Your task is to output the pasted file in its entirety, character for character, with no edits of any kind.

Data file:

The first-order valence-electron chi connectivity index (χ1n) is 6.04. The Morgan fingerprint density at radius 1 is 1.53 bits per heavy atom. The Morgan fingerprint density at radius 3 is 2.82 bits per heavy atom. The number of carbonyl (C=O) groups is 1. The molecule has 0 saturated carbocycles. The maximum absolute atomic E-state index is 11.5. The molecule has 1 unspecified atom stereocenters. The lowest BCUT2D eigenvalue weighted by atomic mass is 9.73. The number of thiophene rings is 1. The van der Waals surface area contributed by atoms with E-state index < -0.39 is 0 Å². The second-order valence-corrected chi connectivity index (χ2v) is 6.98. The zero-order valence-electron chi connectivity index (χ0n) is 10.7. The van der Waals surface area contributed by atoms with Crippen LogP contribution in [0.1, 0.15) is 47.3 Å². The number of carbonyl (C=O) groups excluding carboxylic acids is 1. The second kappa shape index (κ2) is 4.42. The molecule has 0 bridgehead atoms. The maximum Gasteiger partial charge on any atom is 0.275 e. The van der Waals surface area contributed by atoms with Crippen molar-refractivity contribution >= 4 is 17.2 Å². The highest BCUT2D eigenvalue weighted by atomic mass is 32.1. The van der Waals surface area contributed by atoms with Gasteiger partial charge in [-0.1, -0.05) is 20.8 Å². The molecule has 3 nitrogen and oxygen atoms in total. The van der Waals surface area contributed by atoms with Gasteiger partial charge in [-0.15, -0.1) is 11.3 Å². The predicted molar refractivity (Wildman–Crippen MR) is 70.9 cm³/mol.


The first-order valence-electron chi connectivity index (χ1n) is 6.04. The Morgan fingerprint density at radius 1 is 1.53 bits per heavy atom. The Morgan fingerprint density at radius 3 is 2.82 bits per heavy atom. The number of carbonyl (C=O) groups is 1. The molecule has 0 saturated carbocycles. The maximum absolute atomic E-state index is 11.5. The molecule has 1 unspecified atom stereocenters. The lowest BCUT2D eigenvalue weighted by atomic mass is 9.73. The number of thiophene rings is 1. The van der Waals surface area contributed by atoms with E-state index < -0.39 is 0 Å². The second-order valence-corrected chi connectivity index (χ2v) is 6.98. The zero-order valence-electron chi connectivity index (χ0n) is 10.7. The van der Waals surface area contributed by atoms with Crippen LogP contribution in [0.1, 0.15) is 47.3 Å². The number of carbonyl (C=O) groups excluding carboxylic acids is 1. The second kappa shape index (κ2) is 4.42. The molecule has 0 bridgehead atoms. The maximum Gasteiger partial charge on any atom is 0.275 e. The van der Waals surface area contributed by atoms with Crippen molar-refractivity contribution >= 4 is 17.2 Å². The highest BCUT2D eigenvalue weighted by atomic mass is 32.1. The van der Waals surface area contributed by atoms with Gasteiger partial charge in [-0.1, -0.05) is 20.8 Å². The molecule has 3 nitrogen and oxygen atoms in total. The van der Waals surface area contributed by atoms with Gasteiger partial charge in [-0.15, -0.1) is 11.3 Å². The predicted molar refractivity (Wildman–Crippen MR) is 70.9 cm³/mol.